Intel Management Engine Remote Admin Bugs: Millions of PCs, Servers, Devices Exposed
There’s system security vulnerabilities — stuff happens — and then there’s Intel firmware flaws, a whole other league of serious. For the second time in six months, Intel has patched its remote management technologies, this time prodded by bugs reported to the chip maker by Positive Technologies’ security researchers Mark Ermolov and Maxim Goryachy.
Actually, security watchdogs have been red-flagging the remote administration subsystem Management Engine (ME) for years, warning that its privileged level of access makes too juicy a target for hackers to pass up. The feature allows admins to control devices remotely but a compromised ME could yield full control of a system to attackers, including bypassing security along with free reign to ignite malware without detection.
On Monday, Intel took heed, posting a security advisory that listed eight new bugs in ME and the associated Server Platform Services (SPS) and Trusted Execution Engine (TXE) functions. Intel also offered a downloadable detection tool for users and administrators to analyze systems for ME vulnerabilities. Specifically, computers using ME firmware versions 11.0/11.5/11.6/11.7/11.10/11.20, SPS firmware version 4.0, and TXE version 3.0 are at risk, Intel said.
“In response to issues identified by external researchers, Intel has performed an in-depth comprehensive security review of its Intel Management Engine, Intel Trusted Execution Engine, and Intel Server Platform Services with the objective of enhancing firmware resilience,” the chip maker said in the alert. “As a result, Intel has identified several security vulnerabilities that could potentially place impacted platforms at risk.”
There’s more to it than that — the bug spectrum spans most every recent Intel chip, impacting millions of PCs, servers and devices. See here for the list. There’s something else to consider: Although Intel is maintaining a running list of available firmware updates it’s the hardware OEMs that have to push them out. Obviously, there’s no certainty that will happen — don’t hold your breath on a wide scale event — leaving consumer PCs particularly vulnerable. So far, Lenovo and Dell have posted support information.
“These updates are available now,” Intel told Wired in a statement. “Businesses, systems administrators, and system owners using computers or devices that incorporate these Intel products should check with their equipment manufacturers or vendors for updates for their systems, and apply any applicable updates as soon as possible.”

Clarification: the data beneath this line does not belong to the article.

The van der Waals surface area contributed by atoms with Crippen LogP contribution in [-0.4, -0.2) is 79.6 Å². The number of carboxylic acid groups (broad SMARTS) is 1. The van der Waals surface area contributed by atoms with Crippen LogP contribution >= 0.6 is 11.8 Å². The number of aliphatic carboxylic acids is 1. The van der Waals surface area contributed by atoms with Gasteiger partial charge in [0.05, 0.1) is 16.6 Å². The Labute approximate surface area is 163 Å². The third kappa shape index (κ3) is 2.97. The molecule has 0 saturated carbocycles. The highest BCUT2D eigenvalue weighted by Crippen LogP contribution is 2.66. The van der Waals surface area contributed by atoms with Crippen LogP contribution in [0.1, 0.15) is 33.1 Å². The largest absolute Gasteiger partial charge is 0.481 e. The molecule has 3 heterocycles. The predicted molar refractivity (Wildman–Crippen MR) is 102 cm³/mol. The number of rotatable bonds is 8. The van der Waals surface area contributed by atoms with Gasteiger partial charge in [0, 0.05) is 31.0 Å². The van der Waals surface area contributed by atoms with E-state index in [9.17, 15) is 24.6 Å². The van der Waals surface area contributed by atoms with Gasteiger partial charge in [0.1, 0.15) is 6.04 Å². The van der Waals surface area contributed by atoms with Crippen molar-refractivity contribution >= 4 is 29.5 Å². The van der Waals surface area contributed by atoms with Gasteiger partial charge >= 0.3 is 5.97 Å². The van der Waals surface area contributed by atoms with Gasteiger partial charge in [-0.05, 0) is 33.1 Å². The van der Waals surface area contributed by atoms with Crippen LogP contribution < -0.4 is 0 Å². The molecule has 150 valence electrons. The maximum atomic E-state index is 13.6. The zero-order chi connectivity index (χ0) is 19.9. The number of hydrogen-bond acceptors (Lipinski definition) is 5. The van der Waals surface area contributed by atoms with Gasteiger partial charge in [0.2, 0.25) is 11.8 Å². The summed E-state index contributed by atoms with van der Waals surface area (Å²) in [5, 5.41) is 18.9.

Goryachy, who will present Positive’s findings along with Ermolov at Black Hat Europe next month in London, said they felt it was important to “assess the security status” of Intel ME because it is at the “heart of a vast number of devices worldwide.” The subsystem “sits deep below the OS and has visibility of a range of data, everything from information on the hard drive to the microphone and USB. Given this privileged level of access, a hacker with malicious intent could also use it to attack a target below the radar of traditional software-based countermeasures such as anti-virus.”
The two researchers said they worked with Intel to “ensure responsible disclosure” and praised the chip maker for being “very proactive” to quickly develop a detection tool.
Other security pros pointed to the importance of limiting administrative rights. “From hardware to software, admin accounts with wide-ranging privilege rights present a large attack surface,” said James Maude, senior security engineer at Avecto, a privilege management specialist.
“Controlling privilege isn’t difficult to do, but it is key to securing systems. It’s time for both enterprises and individual users to realize that they can’t rely solely on inbuilt security – they must also have robust security procedures in place,” he said. “With modern systems, we need to consider the full stack and ensure that privilege management and patching is implemented from the hardware upwards.”
At this point, it’s unclear how serious are the ME bugs, Filippo Valsorda, a cryptography engineer and researcher, told Wired. “Intel seems worried enough to publish detection tools and do a well-orchestrated release,” he said. (Side note: Valsorda tweeted “Holy mother of all vulnerabilities” when Intel released the security alert, suggesting he thinks it could be a pretty big deal.)